Death as a creative driving force; with such a bold statement experimental artist and musician Rrose closes this interview and sets forth a most conspicuous idea of their artistic ethos.
Death, maybe, as a motor of reinventing art practice. Mirroring the dadaists, who declared the famous “Art is dead” and went on to challenge the preconceptions of what art and human existence meant after the devastation of the first world war.
A project seeing the light in 2011, Rrose is the latest incarnation of California-native Seth Horvitz, who has been producing music for over 20 years under several aliases and projects, gravitating between the more dancefloor-oriented music culture and more classic academic spheres: from techno and atmospheric industrial to experimental house and avant-garde piano compositions.
Away from any spotlight, Rrose manifests in a mysterious and elusive figure in the electronic music scene, only amplifying their incredibly magnetic aura. Rrose started out as a need for experimentation with sound and at the same time, challenging and interrogating gender norms and preconceptions; an idea that has evolved over the years to become “a political statement, an exploration of identity, meant to provide some magic in the performance space”.
Rrose takes the name after the renowned dadaist Marcel Duchamp’s alter ego, Rrose Selavy (a pun on physical love and eroticism) who represented an early artistic reflection on androgyny and gender deception. Rrose has extensively talked about the influence and inspiration from Duchamp’s work and persona and choosing this name because of the way it feels, and the endless pool of imagery and ideas it suggests. Not to mention, the absurdity to connect techno to Duchamp (a dadaist act in itself).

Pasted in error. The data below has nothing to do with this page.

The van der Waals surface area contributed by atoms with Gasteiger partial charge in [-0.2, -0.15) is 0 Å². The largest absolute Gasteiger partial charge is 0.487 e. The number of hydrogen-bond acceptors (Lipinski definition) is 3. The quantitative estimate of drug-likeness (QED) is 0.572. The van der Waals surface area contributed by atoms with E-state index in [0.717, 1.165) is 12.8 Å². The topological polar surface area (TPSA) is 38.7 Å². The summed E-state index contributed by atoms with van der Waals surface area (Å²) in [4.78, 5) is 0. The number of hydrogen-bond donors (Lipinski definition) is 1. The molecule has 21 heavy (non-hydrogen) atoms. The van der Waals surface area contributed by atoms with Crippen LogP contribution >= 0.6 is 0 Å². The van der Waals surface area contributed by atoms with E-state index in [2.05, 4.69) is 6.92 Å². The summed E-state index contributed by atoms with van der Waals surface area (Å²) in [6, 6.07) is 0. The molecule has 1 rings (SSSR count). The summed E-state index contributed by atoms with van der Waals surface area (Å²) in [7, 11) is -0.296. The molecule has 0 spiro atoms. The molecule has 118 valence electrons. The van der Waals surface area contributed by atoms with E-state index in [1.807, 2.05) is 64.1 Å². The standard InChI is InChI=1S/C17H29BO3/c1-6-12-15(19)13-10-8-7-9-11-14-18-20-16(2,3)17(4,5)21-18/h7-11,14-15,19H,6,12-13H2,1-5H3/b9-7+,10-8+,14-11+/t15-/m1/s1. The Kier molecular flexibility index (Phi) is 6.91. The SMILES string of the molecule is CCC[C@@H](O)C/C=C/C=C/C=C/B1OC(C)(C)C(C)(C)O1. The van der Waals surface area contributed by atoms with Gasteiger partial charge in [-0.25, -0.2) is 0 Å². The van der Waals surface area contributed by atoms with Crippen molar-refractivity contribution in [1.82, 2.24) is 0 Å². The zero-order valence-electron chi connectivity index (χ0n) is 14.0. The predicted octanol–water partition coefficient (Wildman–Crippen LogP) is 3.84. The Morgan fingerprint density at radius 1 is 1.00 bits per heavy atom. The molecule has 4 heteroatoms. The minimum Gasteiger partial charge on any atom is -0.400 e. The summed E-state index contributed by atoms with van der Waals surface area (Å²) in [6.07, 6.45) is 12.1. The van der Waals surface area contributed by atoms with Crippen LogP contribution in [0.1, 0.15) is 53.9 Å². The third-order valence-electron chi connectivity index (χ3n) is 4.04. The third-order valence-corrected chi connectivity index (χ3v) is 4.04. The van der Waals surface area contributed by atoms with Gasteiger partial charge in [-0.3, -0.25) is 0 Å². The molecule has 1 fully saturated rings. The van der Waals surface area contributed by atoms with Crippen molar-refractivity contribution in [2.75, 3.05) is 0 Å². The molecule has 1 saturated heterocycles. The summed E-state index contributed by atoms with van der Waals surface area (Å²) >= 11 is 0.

But far from over-conceptualising, Rrose’s creative process is more natural or organic, as they share it has been for Hymn to Moisture. Published on Eaux (Rrose’s own record label) last November 2019, Hymn to Moisture is Rrose’s first solo album. It comes after several EP releases [in labels such as Sandwell district, stroboscopic artefacts, Infrastructure and Eaux] and collaborations with Bob Ostertag, Charlemagne Palestine and Lucy (this last one under the suggestive alias Lotus Eater).
Hymn to Moisture extends the sound investigations the Rrose project has focused in since its inception; microtonality, the limits of perception, and the idiosyncrasies of machines, in their own words. The sound feels detailed, carefully studied… but at the same time sensually intoxicating. As stated by Rrose themself, there’s a clear influence from techno pioneers but also earlier experimental composers. Phil Niblock is [for your writer] probably the most distinct, not only in the music but also in the album’s image by mixed-media artist Jon-Paul Villegas. In some sort of convoluted way, it echoes The Movement of People Working (1973-1985). The contrast of the flesh and earth, the moist and the rubble in pure contradiction and struggle, orchestrating life and death itself, feels like the perfect embodiment of Rrose’s compositions for the album.